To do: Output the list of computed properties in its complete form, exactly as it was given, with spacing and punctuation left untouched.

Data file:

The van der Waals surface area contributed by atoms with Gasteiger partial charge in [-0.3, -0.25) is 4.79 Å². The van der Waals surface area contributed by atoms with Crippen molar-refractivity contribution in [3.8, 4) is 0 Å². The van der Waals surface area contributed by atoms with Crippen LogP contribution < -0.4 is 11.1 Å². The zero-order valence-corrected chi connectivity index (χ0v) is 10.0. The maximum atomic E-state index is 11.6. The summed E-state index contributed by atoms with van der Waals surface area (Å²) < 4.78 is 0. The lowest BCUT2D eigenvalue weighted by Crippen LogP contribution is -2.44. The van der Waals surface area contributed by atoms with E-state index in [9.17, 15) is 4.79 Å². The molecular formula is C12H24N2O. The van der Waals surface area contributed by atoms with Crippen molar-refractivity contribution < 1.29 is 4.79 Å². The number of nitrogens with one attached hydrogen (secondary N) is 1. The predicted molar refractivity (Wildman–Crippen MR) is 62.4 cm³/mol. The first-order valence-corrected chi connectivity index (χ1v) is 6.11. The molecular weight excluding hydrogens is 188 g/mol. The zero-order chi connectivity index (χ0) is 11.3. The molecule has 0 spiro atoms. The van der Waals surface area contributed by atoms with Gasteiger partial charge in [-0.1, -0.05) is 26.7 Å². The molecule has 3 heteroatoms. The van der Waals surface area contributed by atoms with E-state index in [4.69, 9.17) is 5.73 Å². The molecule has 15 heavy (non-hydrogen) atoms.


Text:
The van der Waals surface area contributed by atoms with Gasteiger partial charge in [-0.3, -0.25) is 4.79 Å². The van der Waals surface area contributed by atoms with Crippen molar-refractivity contribution in [3.8, 4) is 0 Å². The van der Waals surface area contributed by atoms with Crippen LogP contribution < -0.4 is 11.1 Å². The zero-order valence-corrected chi connectivity index (χ0v) is 10.0. The maximum atomic E-state index is 11.6. The summed E-state index contributed by atoms with van der Waals surface area (Å²) < 4.78 is 0. The lowest BCUT2D eigenvalue weighted by Crippen LogP contribution is -2.44. The van der Waals surface area contributed by atoms with E-state index in [9.17, 15) is 4.79 Å². The molecular formula is C12H24N2O. The van der Waals surface area contributed by atoms with Crippen molar-refractivity contribution < 1.29 is 4.79 Å². The number of nitrogens with one attached hydrogen (secondary N) is 1. The predicted molar refractivity (Wildman–Crippen MR) is 62.4 cm³/mol. The first-order valence-corrected chi connectivity index (χ1v) is 6.11. The molecular weight excluding hydrogens is 188 g/mol. The zero-order chi connectivity index (χ0) is 11.3. The molecule has 0 spiro atoms. The van der Waals surface area contributed by atoms with Gasteiger partial charge in [-0.1, -0.05) is 26.7 Å². The molecule has 3 heteroatoms. The van der Waals surface area contributed by atoms with E-state index in [4.69, 9.17) is 5.73 Å². The molecule has 15 heavy (non-hydrogen) atoms.